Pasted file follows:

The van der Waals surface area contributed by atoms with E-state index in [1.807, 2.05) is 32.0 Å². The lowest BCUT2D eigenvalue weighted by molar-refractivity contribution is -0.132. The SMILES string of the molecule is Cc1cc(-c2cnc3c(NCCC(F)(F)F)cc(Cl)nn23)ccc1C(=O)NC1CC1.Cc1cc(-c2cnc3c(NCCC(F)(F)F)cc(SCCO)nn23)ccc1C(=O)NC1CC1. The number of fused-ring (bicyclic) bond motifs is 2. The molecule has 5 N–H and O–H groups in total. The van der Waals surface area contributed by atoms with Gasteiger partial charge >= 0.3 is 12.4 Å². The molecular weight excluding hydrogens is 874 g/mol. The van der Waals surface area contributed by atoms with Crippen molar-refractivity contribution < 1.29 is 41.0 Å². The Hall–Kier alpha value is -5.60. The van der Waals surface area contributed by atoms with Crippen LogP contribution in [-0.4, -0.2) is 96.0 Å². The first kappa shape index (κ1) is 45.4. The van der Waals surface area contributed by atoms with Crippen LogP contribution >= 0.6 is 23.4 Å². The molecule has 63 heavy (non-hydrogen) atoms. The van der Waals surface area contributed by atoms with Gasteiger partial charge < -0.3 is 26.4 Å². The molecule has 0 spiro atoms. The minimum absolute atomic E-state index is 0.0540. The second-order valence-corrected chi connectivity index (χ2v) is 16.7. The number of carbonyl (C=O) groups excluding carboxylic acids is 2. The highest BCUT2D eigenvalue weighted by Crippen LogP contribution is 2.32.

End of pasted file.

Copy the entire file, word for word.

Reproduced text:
The van der Waals surface area contributed by atoms with E-state index in [1.807, 2.05) is 32.0 Å². The lowest BCUT2D eigenvalue weighted by molar-refractivity contribution is -0.132. The SMILES string of the molecule is Cc1cc(-c2cnc3c(NCCC(F)(F)F)cc(Cl)nn23)ccc1C(=O)NC1CC1.Cc1cc(-c2cnc3c(NCCC(F)(F)F)cc(SCCO)nn23)ccc1C(=O)NC1CC1. The number of fused-ring (bicyclic) bond motifs is 2. The molecule has 5 N–H and O–H groups in total. The van der Waals surface area contributed by atoms with Gasteiger partial charge >= 0.3 is 12.4 Å². The molecular weight excluding hydrogens is 874 g/mol. The van der Waals surface area contributed by atoms with Crippen molar-refractivity contribution < 1.29 is 41.0 Å². The Hall–Kier alpha value is -5.60. The van der Waals surface area contributed by atoms with Crippen LogP contribution in [-0.4, -0.2) is 96.0 Å². The first kappa shape index (κ1) is 45.4. The van der Waals surface area contributed by atoms with Crippen LogP contribution >= 0.6 is 23.4 Å². The molecule has 63 heavy (non-hydrogen) atoms. The van der Waals surface area contributed by atoms with Gasteiger partial charge < -0.3 is 26.4 Å². The molecule has 0 spiro atoms. The minimum absolute atomic E-state index is 0.0540. The second-order valence-corrected chi connectivity index (χ2v) is 16.7. The number of carbonyl (C=O) groups excluding carboxylic acids is 2. The highest BCUT2D eigenvalue weighted by Crippen LogP contribution is 2.32.